The latest work-life information at IU
No. 60
July 2013

University Human Resources
Informed Employee

Family Status Changes

Enrollment in the following take place during the first 30 days of hire: medical and dental plans, IU Tax Saver Benefit plan, and Personal Accident Insurance. Changes thereafter can only be made during an annual Open Enrollment period each November, except when one has a family status change.

Important note about newborns
For medical plans, newborns are automatically covered for the first 31 days of life. To continue coverage the newborn must be added within 30 days of birth even when Employee/Spouse or Family coverage has already been elected.

HDHP PPO & HSA Plan enrollees
Enrollees who experience a family status change may want to increase or decrease the HSA contribution to reflect their new status. Note, however, contributions can be changed at any time—a status change is not necessary.


Employee Healthcare Benefits FY 2013/2014 Budget

For FY 2013/2014, Indiana University has budgeted $212.7 million for employee medical plan expenses­—a 7.5 percent or $14.9 million increase over the prior fiscal year. When added to expenses for other benefit programs, the total Benefits Payroll Tax equals 43.72 percent for Academic and Professional Staff and 43.25 percent for Support and Service Staff, with health care being the largest item at 19.87 percent.

graph comparing 2012 to 2013

Indiana University will also spend $18.8 million on healthcare coverage for two other employee groups: Medical Residents and Graduate Assistants. Employees will contribute more than $20 million toward plan premiums, and will pay co-pays and deductibles.



Tips for Using the HSA to Pay for Qualified Health Expenses

In addition to using the HSA to save funds for large, unexpected, and retirement-related healthcare expenses (e.g., Medicare B or D premiums), it makes sense to also use the HSA to pay existing expenses. Employees enrolled in the HDHP PPO & HSA Plan can use HSA pre-tax dollars to pay for out-of-pocket health expenses like deductibles and co-insurance as well as expenses not covered by medical plans (vision wear, dental, over-the-counter medicines and supplies, etc.).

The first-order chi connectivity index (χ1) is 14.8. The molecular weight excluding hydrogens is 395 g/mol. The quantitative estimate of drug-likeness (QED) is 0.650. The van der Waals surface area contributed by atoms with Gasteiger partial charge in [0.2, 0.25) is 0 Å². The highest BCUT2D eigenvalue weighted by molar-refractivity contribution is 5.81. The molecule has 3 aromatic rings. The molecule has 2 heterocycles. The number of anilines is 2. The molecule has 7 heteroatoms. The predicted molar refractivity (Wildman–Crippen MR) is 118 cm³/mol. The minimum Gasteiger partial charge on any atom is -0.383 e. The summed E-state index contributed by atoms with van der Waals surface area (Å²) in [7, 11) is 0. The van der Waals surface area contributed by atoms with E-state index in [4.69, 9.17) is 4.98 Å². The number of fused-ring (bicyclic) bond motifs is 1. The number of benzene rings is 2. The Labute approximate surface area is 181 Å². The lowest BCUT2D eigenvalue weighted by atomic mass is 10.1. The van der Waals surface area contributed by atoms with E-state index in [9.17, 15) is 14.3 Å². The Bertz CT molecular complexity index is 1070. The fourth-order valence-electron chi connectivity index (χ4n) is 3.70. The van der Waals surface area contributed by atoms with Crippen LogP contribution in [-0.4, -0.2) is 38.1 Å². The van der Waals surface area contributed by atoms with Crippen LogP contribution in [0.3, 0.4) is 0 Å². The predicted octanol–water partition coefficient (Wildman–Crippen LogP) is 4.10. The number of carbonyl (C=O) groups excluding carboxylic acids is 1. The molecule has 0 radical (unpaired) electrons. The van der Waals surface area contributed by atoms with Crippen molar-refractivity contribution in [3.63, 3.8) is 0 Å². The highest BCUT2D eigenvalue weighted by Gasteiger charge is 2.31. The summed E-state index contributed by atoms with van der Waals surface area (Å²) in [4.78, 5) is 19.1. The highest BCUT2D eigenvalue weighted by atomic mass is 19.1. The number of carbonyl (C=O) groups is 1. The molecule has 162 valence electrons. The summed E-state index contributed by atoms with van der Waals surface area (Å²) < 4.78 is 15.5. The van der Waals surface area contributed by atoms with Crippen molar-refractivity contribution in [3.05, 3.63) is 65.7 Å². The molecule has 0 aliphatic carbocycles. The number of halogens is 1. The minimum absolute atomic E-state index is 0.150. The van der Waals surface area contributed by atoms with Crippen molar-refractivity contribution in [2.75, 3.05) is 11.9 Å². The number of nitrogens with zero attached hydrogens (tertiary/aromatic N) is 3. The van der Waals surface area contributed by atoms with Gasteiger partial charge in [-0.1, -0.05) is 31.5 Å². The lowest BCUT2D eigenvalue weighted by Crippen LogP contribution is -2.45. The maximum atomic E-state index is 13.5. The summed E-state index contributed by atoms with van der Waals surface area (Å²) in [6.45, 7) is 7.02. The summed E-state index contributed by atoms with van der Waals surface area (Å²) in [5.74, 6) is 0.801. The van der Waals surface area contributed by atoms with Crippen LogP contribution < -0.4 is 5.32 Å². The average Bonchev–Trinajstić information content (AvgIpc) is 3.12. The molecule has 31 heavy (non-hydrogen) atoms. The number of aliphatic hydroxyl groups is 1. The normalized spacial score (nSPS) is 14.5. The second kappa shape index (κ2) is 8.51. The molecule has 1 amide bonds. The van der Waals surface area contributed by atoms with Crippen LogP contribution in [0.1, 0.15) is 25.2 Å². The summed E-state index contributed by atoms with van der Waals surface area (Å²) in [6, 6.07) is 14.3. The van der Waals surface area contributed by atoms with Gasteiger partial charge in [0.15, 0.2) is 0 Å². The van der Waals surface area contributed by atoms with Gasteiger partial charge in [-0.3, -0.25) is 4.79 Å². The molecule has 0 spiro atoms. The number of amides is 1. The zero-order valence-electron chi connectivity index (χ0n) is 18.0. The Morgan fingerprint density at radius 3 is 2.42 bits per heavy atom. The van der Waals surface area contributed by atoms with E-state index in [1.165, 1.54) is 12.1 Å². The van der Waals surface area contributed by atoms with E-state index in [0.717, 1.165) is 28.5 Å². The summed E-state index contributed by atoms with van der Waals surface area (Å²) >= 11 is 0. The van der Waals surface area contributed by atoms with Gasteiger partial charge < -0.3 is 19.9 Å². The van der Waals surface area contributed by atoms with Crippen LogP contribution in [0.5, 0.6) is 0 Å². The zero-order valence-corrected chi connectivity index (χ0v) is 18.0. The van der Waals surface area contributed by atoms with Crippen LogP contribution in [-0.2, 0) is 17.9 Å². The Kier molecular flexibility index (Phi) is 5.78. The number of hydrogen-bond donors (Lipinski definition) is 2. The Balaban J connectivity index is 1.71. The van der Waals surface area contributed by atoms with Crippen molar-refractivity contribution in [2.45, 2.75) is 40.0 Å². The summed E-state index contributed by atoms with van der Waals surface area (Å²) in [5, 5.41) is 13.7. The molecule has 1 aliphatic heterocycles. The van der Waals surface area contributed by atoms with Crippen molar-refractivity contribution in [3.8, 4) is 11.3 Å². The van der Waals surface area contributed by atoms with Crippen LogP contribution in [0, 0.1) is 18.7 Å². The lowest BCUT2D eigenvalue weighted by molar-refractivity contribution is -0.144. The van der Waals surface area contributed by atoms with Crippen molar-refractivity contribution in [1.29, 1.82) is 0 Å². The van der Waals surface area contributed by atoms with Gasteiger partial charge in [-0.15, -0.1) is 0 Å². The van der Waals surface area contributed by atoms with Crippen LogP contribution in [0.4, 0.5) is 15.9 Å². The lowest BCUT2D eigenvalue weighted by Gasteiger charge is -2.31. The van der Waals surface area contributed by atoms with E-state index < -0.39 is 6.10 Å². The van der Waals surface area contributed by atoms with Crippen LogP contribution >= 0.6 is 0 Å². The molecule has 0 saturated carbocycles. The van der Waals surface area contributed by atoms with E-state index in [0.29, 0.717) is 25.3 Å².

Once contributions are made to the HSA account, there are several different ways to access funds:

TIP: Access from a Smartphone for helpful information such as locations of Chase ATMs and lists of qualified expenses including over-the-counter medicines.

Name an HSA Beneficiary

It's important to name an HSA beneficiary in the event of one's death. The beneficiary can be changed at any time. If a spouse is the beneficiary, the spouse can convert the account to her/his name; will not have to pay any taxes; and can use the money in the HSA in accordance with HSA rules. If the HSA beneficiary is not a spouse, the HSA is closed and the value of the account is taxable income to the recipient. If a beneficiary is not designated, the value of the HSA is paid to the accountholder's estate and taxed.

TIP: To name a beneficiary, log into, select My Account, then Beneficiaries from the Features drop-down box.




Page updated: 12 July 2013
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